There is free Admission to  this concert, it is open to the public, and we thank the local cultural councils for helping support this concert.


Our August 27th Chamber Music Concert in Plymouth MA

With the grant we got from the Plymouth MA Local Cultural Council we’ll be performing at the Plymouth Library on August 27 2019 at 7pm. In our program we’ll be playing some of the Telemann Paris Quartets for flute, violin , cello and Double Bass and much more.  We greatly thank the Plymouth Local Cultural Council for helping make this concert possible.   We are still waiting to hear about a date when this program may be repeated in the Millis Library, or some place in Millis MA in August this summer. I hope after hearing these Paris Quartets  that were composed  around 1730, that people  come up with some ideas on how to make Paris today more like it was back then.  I’m sure if any similar Paris Quartets were written today . they’d  be quite different.  In any case the  Paris Quartets are beautiful music and we hope you can come hear our performances  of them this year.



Our Septet performance in September

With the grants we got from several cultural councils we’ll be performing The Adolphe Blanc Septet, that we did for the Northborough Applefest last year, again this year and more. That Blanc Septet that is practically unheard of, was so nicely received that we decided we need to let the people in Northborough hear it again. We’ll be deciding what the 2nd septet will be soon. It might be one by Franz Berwald. The Applefest concert will be September 21st at 4pm and we’ll be repeating the program in Hamilton MA at their Community House at 2pm on 9/8/19 and in the Millis Public library in Millis MA at 7pm on 9/12/19 and in Methuen Concert Hall in Methuen MA at 2:30pm on 9/15/19. We greatly thank the Local Cultural Councils from each town for helping make these concerts possible.

Adolphe Blanc-A composer whose music should be heard more often.

These last couple weeks the Charles River Sinfonietta found out that the grants we applied for from the Local Cultural Councils in severalMassachusetts towns  for supporting our chamber music concerts in 2019, in their towns, have been approved. Not only did we get the grant in Plymouth  for doing the Telemann Paris Quartets, but also  our LCC applications were approved in Northborough, Millis,  Methuen, and Hamilton.  Last year in Northborough for their Applefest in September we performed the Beethoven and Blanc septets.   the Blanc Septet was so nicely received we hope to put it in our program again this year and repeat it in  several other towns as well.  Probably all the concerts will be in September.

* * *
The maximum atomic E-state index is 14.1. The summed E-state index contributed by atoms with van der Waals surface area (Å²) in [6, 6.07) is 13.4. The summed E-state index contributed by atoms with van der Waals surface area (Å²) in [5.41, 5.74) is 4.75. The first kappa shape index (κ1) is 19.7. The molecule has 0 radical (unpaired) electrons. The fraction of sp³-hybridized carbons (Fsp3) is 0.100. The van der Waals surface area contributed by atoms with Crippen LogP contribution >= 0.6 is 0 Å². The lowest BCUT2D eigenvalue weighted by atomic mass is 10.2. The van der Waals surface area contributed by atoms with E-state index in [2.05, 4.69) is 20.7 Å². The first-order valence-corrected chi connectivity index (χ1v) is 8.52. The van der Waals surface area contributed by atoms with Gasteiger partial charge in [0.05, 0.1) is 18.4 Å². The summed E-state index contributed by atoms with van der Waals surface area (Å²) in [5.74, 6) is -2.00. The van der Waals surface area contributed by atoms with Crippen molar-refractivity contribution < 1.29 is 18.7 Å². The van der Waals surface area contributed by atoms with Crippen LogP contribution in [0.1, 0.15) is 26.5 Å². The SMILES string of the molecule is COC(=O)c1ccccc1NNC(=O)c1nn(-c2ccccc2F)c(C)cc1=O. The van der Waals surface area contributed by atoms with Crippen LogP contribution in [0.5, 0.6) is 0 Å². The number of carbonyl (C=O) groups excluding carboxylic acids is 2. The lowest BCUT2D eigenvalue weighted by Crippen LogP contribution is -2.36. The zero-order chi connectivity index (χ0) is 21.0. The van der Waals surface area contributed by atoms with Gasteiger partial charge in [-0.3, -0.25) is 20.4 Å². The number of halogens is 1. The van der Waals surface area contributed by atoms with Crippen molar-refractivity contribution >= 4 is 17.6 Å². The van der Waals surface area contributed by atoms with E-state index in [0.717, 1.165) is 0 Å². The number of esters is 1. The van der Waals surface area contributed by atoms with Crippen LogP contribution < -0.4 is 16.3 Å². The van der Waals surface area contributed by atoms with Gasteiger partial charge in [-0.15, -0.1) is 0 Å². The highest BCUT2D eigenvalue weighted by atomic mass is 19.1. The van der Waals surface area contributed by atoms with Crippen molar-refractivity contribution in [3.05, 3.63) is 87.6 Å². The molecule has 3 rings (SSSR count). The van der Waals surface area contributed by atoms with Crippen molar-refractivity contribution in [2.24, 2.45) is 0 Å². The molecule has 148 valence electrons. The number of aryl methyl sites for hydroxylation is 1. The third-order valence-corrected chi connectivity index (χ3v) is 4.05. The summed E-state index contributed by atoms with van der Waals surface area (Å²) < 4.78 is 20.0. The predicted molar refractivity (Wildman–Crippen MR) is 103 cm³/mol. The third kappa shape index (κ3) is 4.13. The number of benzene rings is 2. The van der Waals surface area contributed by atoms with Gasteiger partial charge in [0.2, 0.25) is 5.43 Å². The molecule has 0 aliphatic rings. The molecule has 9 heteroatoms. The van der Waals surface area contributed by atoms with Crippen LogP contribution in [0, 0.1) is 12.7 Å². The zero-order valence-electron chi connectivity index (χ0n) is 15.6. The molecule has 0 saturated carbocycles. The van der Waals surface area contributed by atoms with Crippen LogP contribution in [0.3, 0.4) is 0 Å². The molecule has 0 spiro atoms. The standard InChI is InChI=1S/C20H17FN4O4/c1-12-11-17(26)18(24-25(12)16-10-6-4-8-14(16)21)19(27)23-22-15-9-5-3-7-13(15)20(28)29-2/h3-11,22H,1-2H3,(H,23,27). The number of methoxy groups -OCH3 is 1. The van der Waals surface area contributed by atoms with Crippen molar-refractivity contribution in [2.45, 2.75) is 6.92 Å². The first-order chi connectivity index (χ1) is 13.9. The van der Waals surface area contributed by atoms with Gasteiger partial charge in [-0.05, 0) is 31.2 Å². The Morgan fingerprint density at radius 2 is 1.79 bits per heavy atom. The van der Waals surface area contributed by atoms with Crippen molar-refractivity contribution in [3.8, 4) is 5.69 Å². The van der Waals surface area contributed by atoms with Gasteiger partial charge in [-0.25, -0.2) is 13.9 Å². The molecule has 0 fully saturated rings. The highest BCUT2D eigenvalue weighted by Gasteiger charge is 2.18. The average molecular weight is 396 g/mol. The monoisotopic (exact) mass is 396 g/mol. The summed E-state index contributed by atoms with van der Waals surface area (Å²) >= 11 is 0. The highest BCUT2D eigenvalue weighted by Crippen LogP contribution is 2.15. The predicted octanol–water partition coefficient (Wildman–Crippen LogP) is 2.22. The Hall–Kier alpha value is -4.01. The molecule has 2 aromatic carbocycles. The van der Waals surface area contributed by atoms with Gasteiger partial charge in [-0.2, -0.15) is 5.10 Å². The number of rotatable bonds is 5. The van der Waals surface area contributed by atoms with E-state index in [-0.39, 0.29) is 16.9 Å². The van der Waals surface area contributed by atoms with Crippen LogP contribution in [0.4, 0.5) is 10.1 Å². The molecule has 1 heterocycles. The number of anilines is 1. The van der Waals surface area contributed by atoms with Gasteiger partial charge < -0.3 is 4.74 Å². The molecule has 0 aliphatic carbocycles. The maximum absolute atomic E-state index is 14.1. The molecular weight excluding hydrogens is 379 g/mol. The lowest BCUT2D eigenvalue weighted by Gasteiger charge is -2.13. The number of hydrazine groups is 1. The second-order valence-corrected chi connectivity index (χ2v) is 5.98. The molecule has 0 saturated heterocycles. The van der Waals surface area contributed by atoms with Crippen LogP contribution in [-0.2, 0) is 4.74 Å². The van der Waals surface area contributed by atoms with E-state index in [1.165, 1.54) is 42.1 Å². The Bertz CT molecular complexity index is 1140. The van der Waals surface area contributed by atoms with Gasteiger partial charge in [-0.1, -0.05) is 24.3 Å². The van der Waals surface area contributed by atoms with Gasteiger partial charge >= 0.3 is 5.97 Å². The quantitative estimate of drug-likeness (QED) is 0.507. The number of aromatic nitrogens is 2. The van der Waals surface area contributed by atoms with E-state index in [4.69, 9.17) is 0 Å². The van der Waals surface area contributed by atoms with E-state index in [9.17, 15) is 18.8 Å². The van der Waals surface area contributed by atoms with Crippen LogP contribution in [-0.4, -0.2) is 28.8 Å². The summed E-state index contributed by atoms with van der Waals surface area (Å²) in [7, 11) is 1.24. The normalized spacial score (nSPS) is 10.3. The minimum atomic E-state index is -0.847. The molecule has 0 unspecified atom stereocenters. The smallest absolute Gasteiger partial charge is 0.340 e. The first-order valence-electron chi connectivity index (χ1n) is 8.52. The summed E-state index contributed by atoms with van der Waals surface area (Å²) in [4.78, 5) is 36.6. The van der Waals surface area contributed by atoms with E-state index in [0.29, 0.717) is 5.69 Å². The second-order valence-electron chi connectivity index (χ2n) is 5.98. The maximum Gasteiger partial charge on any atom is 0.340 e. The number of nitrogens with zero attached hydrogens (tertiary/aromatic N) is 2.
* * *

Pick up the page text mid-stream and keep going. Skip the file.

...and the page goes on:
This Septet by Adolph Blanc really deserves to be heard much more.   It is a pleasure to play and it brought many nice comments from our audience at the 2018 Applefest in Northborough.

Adolph Blanc lived from June 24, 1828 till May 1885.   He was born in ManosqueAlpes-de-Haute-Provence and he  composed lots of chamber music.  He started violin and at the age of 13   he went to the Paris Conservatoire for his violin lessons.  He studied composition there also under Jacques-François-Fromental-Élie Halévy, usually known as Fromental Halévy, known mostly for his operas, who had studied with Cherubini,  and Blanc also composed a one act comic opera Les Deux Billets performed in 1868, but the grand majority of his music was in the Romantic Viennese  tradition of  house  music, or  chamber music, for private performances. His compositions include three string trios, four string quartets, seven string quintets of various configurations, 15 piano trios, piano quartets and quintets, his septet,  as well as settings and arrangements, songs, pieces for piano and violin, choral works and some orchestral works.  His septet opus 40 is one of the only ones that has been performed recently, but it still remains relatively unknown.  His septet opus 40, as well as a sonatine concertante  for two pianos opus 64, a quintet for piano, flute, clarinet, bassoon and   horn opus 37, and a trio for piano, clarinet and cello opus 23, are the only four compositions of his that have been recorded.

He was conductor at the Théâtre Lyrique in Paris, 1855 – 1860, and he died in Paris in 1885.

In 2018 we played the Beethoven opus 20 septet along with the Blanc opus 40 Septet at the Northborough Applefest.  In 2019 we hope to do the Blanc opus 40 Septet again with either a septet by  Franz Berwald or one by Carl Amand Mangold,  both composers who lived around the same time as Adolph Blanc.